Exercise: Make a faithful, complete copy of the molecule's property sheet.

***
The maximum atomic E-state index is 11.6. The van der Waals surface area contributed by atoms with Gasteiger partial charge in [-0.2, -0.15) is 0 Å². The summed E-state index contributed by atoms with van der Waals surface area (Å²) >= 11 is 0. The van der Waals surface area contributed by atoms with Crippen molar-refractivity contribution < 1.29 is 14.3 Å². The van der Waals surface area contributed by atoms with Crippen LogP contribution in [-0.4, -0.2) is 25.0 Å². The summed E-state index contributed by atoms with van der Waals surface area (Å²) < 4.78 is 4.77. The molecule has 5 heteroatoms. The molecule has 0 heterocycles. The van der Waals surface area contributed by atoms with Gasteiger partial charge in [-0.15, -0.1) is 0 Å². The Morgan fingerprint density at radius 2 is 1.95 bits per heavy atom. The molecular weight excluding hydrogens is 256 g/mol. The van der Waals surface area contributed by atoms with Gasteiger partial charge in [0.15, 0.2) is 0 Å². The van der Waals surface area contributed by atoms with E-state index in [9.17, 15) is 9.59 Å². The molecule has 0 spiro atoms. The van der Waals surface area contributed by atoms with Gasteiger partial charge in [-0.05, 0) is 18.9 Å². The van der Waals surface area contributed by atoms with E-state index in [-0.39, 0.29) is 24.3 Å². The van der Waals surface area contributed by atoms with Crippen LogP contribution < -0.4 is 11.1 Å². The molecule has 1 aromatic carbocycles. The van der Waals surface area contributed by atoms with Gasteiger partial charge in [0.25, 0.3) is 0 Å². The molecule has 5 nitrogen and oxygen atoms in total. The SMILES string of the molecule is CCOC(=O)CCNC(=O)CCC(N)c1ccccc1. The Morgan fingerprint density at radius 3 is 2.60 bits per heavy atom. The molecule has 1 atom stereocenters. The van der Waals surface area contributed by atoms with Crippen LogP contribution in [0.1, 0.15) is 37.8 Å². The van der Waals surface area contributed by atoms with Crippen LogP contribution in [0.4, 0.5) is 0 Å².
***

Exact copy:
The maximum atomic E-state index is 11.6. The van der Waals surface area contributed by atoms with Gasteiger partial charge in [-0.2, -0.15) is 0 Å². The summed E-state index contributed by atoms with van der Waals surface area (Å²) >= 11 is 0. The van der Waals surface area contributed by atoms with Crippen molar-refractivity contribution < 1.29 is 14.3 Å². The van der Waals surface area contributed by atoms with Crippen LogP contribution in [-0.4, -0.2) is 25.0 Å². The summed E-state index contributed by atoms with van der Waals surface area (Å²) < 4.78 is 4.77. The molecule has 5 heteroatoms. The molecule has 0 heterocycles. The van der Waals surface area contributed by atoms with Gasteiger partial charge in [-0.15, -0.1) is 0 Å². The Morgan fingerprint density at radius 2 is 1.95 bits per heavy atom. The molecular weight excluding hydrogens is 256 g/mol. The van der Waals surface area contributed by atoms with Gasteiger partial charge in [0.15, 0.2) is 0 Å². The van der Waals surface area contributed by atoms with E-state index in [9.17, 15) is 9.59 Å². The molecule has 0 spiro atoms. The van der Waals surface area contributed by atoms with Gasteiger partial charge in [-0.05, 0) is 18.9 Å². The van der Waals surface area contributed by atoms with E-state index in [-0.39, 0.29) is 24.3 Å². The van der Waals surface area contributed by atoms with Crippen LogP contribution < -0.4 is 11.1 Å². The molecule has 1 aromatic carbocycles. The van der Waals surface area contributed by atoms with Gasteiger partial charge in [0.25, 0.3) is 0 Å². The molecule has 5 nitrogen and oxygen atoms in total. The SMILES string of the molecule is CCOC(=O)CCNC(=O)CCC(N)c1ccccc1. The Morgan fingerprint density at radius 3 is 2.60 bits per heavy atom. The molecule has 1 atom stereocenters. The van der Waals surface area contributed by atoms with Crippen LogP contribution in [0.1, 0.15) is 37.8 Å². The van der Waals surface area contributed by atoms with Crippen LogP contribution in [0.4, 0.5) is 0 Å².